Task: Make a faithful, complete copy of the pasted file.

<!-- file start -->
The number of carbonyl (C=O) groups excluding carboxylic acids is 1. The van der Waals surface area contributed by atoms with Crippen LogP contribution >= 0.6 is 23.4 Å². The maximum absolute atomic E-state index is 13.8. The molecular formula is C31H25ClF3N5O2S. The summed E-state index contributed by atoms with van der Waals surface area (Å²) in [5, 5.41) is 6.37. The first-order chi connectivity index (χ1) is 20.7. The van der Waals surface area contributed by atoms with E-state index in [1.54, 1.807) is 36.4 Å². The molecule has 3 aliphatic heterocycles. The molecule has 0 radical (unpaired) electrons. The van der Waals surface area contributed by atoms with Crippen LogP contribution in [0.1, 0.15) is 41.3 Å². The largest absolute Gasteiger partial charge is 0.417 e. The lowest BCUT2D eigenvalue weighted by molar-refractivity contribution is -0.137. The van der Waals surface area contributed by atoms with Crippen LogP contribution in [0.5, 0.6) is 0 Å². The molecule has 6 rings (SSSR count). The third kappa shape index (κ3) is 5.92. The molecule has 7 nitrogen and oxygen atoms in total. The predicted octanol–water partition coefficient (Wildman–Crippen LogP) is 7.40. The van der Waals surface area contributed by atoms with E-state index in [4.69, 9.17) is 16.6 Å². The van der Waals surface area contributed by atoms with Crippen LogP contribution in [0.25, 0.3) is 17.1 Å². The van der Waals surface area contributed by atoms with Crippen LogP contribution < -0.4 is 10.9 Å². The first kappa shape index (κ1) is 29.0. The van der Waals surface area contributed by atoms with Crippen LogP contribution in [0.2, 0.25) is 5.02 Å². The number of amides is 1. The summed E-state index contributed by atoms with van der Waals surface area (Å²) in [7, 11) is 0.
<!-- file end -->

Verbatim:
The number of carbonyl (C=O) groups excluding carboxylic acids is 1. The van der Waals surface area contributed by atoms with Crippen LogP contribution >= 0.6 is 23.4 Å². The maximum absolute atomic E-state index is 13.8. The molecular formula is C31H25ClF3N5O2S. The summed E-state index contributed by atoms with van der Waals surface area (Å²) in [5, 5.41) is 6.37. The first-order chi connectivity index (χ1) is 20.7. The van der Waals surface area contributed by atoms with E-state index in [1.54, 1.807) is 36.4 Å². The molecule has 3 aliphatic heterocycles. The molecule has 0 radical (unpaired) electrons. The van der Waals surface area contributed by atoms with Crippen LogP contribution in [0.1, 0.15) is 41.3 Å². The largest absolute Gasteiger partial charge is 0.417 e. The lowest BCUT2D eigenvalue weighted by molar-refractivity contribution is -0.137. The van der Waals surface area contributed by atoms with Crippen LogP contribution in [0.5, 0.6) is 0 Å². The molecule has 6 rings (SSSR count). The third kappa shape index (κ3) is 5.92. The molecule has 7 nitrogen and oxygen atoms in total. The predicted octanol–water partition coefficient (Wildman–Crippen LogP) is 7.40. The van der Waals surface area contributed by atoms with E-state index in [4.69, 9.17) is 16.6 Å². The van der Waals surface area contributed by atoms with Crippen LogP contribution in [0.25, 0.3) is 17.1 Å². The van der Waals surface area contributed by atoms with Crippen LogP contribution < -0.4 is 10.9 Å². The first kappa shape index (κ1) is 29.0. The van der Waals surface area contributed by atoms with Crippen LogP contribution in [0.2, 0.25) is 5.02 Å². The number of amides is 1. The summed E-state index contributed by atoms with van der Waals surface area (Å²) in [7, 11) is 0.